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Dominant mutations in keratin genes can cause a number of inheritable skin disorders characterized by intraepidermal blistering, epidermal hyperkeratosis, or abnormalities in skin appendages, such as nail plate dystrophy and structural defects in hair. Allele-specific silencing of mutant keratins through RNA interference is a promising therapeutic approach for suppressing the expression of mutant keratins and related phenotypes in the epidermis. However, its effectiveness on skin appendages remains to be confirmed in vivo. In this study, we developed allele specific siRNAs capable of selectively suppressing the expression of a mutant Krt75, which causes hair shaft structural defects characterized by the development of blebs along the hair shaft in mice. Hair regenerated from epidermal keratinocyte progenitor cells isolated from mutant Krt75 mouse models reproduced the blebbing phenotype when grafted in vivo. In contrast, mutant cells manipulated with a lentiviral vector expressing mutant Krt75-specific shRNA persistently suppressed this phenotype. The phenotypic correction was associated with significant reduction of mutant Krt75 mRNA in the skin grafts. Thus, data obtained from this study demonstrated the feasibility of utilizing RNA interference to achieve durable correction of hair structural phenotypes through allele-specific silencing of the mutant keratin genes.
Keratins are the most abundant form of intermediate filament proteins in keratinocytes. Mutations in keratins are responsible for the majority of inheritable epidermal disorders, such as epidermolysis bullosa (EBS), epidermolytic ichthyosis (EI, formerly known as epidermolytic hyperkeratosis (EHK)), Ichthyosis bullosa of Siemens (IBS), and pachyonychia congenita (PC), which are characterized by intraepidermal blistering and generalized or palmoplantar hyperkeratosis (Lane and McLean, 2004; Uitto et al., 2007). Mutations in hair follicle related keratins can cause hair abnormalities, such as monilethrix, autosomal dominant woolly hair, and pseudofolliculitis barbae (Harel and Christiano, 2012; Schweizer et al., 2007).
Most disease-causing mutations in keratins are dominant-negative mutations, in which the mutant keratin gene products adversely affect the integrity of the keratin intermediate filament network of affected keratinocytes (Harel and Christiano, 2012; Knobel et al., 2015; McLean and Moore, 2011; Uitto et al., 2007). Suppressing the production of mutant keratins through allele-specific inhibition of mutant keratin genes may be effective in correcting associated phenotypes (Knobel et al., 2015; McLean and Moore, 2011).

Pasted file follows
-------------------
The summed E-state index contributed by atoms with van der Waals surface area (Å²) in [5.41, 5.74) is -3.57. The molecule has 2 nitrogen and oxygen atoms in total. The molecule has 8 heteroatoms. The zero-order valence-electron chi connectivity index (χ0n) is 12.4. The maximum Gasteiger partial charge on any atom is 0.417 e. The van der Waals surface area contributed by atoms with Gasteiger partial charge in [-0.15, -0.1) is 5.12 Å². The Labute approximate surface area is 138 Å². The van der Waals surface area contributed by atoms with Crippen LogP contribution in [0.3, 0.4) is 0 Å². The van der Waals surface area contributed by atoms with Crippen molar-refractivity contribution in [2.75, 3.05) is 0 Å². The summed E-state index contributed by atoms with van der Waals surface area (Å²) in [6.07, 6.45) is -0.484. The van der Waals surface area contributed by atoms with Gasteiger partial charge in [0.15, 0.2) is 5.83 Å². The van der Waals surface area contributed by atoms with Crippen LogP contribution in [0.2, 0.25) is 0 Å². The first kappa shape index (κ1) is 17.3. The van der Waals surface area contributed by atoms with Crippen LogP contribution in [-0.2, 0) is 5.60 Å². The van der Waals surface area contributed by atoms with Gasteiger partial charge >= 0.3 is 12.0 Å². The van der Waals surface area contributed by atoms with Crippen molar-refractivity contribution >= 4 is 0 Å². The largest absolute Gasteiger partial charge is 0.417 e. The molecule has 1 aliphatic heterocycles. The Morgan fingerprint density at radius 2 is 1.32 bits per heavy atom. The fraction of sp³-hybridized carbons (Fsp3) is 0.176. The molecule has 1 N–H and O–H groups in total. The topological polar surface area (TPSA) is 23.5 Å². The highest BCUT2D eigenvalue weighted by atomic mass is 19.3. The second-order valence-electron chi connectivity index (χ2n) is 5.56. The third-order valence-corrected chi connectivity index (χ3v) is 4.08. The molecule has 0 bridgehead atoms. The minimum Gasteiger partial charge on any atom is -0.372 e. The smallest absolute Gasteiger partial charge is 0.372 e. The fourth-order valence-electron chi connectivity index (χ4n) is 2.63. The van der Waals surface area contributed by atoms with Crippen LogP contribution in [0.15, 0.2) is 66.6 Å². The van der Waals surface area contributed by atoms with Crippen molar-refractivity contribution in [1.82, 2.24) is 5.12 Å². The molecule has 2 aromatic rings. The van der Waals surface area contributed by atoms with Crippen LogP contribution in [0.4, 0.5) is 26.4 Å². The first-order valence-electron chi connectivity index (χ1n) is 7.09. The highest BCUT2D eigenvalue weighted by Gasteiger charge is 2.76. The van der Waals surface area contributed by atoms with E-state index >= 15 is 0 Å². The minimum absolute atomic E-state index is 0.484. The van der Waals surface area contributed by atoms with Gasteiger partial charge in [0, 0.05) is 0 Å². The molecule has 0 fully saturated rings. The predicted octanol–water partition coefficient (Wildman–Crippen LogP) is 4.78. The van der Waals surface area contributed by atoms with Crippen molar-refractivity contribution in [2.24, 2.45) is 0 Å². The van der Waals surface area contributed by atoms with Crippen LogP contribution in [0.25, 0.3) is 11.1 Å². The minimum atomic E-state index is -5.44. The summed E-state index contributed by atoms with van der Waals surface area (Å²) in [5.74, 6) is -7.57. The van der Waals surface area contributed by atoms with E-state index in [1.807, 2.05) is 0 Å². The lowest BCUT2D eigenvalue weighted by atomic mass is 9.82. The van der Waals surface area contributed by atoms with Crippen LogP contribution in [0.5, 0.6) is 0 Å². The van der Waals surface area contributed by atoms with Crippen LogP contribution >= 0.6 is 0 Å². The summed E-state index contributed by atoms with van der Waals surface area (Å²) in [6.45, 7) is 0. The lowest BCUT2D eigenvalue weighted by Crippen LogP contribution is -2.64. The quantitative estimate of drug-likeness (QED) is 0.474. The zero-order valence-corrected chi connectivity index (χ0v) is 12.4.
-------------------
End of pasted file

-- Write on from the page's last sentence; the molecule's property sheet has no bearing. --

RNA interference (RNAi) has been successfully utilized in achieving allele-specific inhibition of mutant keratin genes. For example, mutant-specific siRNAs against disease-causing mutations in the KRT9, KRT5, and KRT6A genes were demonstrated to be capable of inhibiting the expression of these mutant keratins in vitro and in vivo (Atkinson et al., 2011; Hickerson et al., 2011b; Hickerson et al., 2008; Leslie Pedrioli et al., 2012). Moreover, intraepidermal injection of siRNA was capable of suppressing plantar hyperkeratosis in pachyonychia congenita (Leachman et al., 2010), confirming the therapeutic value of this approach for correcting phenotypes associated with keratin mutations. Whether this strategy can achieve lasting therapeutic benefit is yet to be determined in vivo.
KRT75, formerly known as K6HF, is expressed in the companion layer of the hair follicle and the medulla of the hair shaft (Winter et al., 1998; Wojcik et al., 2001). Heterozygous mutations in KRT75 (A12T and E337K) are associated with the development of pseudofolliculitis barbae and loose anagen hair syndrome, respectively (Chapalain et al., 2002; Winter et al., 2004). Moreover, decreased expression of KRT75 was also observed in cicatricial alopecia (Chapalain et al., 2002; Sperling et al., 2010). Genetically engineered mutant mice (Krt75tm1Der) expressing a mutant form of Krt75 (N159del) developed hair shaft blebbing (Chen et al., 2008). Moreover, mutations in Krt75 also contribute to the development of frizzle feathers in chicken (Ng et al., 2012) and altered enamel structure of human teeth (Duverger et al., 2014). These observations demonstrated an important role of KRT75 in maintaining the structural integrity of the hair and other skin appendages.
In this study, we demonstrated that hair follicles regenerated with mutant Krt75 epidermal keratinocyte progenitor cells were able to reproduce the hair shaft blebbing phenotype in vivo. Suppressing mutant Krt75 expression by shRNA effectively suppressed the development of this hair shaft phenotype. Thus, this study established the feasibility of using ex vivo modified epidermal keratinocyte progenitor cells to prevent structural abnormalities of the hair.